“We believe this transaction is anticompetitive -- pure and simple,” said Assistant Attorney General R. Hewitt Pate of the Department's Antitrust Division in a statement. “Under any traditional merger analysis this deal substantially lessens competition in an important market.”
In deciding to move against Oracle's hostile bid, Pate followed the advice of his staff members who had recommended against the takeover.
In announcing its decision, the Antitrust Division said that the only firms competing in the development and sale of high-function integrated human resource management and financial management services software were Oracle, PeopleSoft and SAP.
“Consequently,” the division said in a statement, “Oracle and PeopleSoft frequently engage in head-to-head competition during the complicated and lengthy bidding process through which these software solutions are purchased, with customers benefiting from aggressive price discounts and more innovative software as a result.”
The states joining the division in the civil suit include the Attorneys General of Hawaii, Maryland, Massachusetts, Minnesota, New York, North Dakota and Texas.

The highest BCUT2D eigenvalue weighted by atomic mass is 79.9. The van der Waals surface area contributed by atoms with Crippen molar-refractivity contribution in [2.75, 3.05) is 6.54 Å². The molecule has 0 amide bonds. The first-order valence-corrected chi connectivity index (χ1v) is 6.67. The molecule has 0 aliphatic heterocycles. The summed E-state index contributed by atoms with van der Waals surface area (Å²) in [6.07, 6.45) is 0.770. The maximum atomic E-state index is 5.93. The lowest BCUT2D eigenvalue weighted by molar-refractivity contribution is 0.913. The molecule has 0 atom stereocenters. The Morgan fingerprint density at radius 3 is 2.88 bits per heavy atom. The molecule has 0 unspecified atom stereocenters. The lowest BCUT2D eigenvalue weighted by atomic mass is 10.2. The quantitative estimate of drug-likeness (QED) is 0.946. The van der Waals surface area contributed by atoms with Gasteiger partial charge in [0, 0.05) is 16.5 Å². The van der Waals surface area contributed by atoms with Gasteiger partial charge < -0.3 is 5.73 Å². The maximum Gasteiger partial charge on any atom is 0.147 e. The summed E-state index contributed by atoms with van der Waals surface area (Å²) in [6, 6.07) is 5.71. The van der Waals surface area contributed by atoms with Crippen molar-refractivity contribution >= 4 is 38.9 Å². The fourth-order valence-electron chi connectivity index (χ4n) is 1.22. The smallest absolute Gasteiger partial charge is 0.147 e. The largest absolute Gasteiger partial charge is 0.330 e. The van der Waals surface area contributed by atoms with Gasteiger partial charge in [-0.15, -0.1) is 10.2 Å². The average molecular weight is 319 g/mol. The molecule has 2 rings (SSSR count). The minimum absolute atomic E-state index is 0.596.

There was no comment from Oracle immediately after the announcement. In the past Oracle's Chief Executive Larry Ellison has indicated that Oracle might appeal a negative decision by the Justice Department.
In a statement, PeopleSoft said the DOJ's decision confirms what the company has argued since Oracle's unwelcome bid. Peoplesoft has maintained that the merger would likely be prohibited under antitrust law.
"Now that the antitrust day of reckoning has arrived and the Justice Department has announced its decision to sue to block the transaction, it is time for Oracle to abandon its efforts to acquire the company," Craig Conway, PeopleSoft president and chief executive, said. "Both companies should now devote all of their energy to competing in the marketplace to provide better products and services for customers. That's the PeopleSoft way of creating greater value for our stockholders."
Additional reporting by Antone Gonsalves.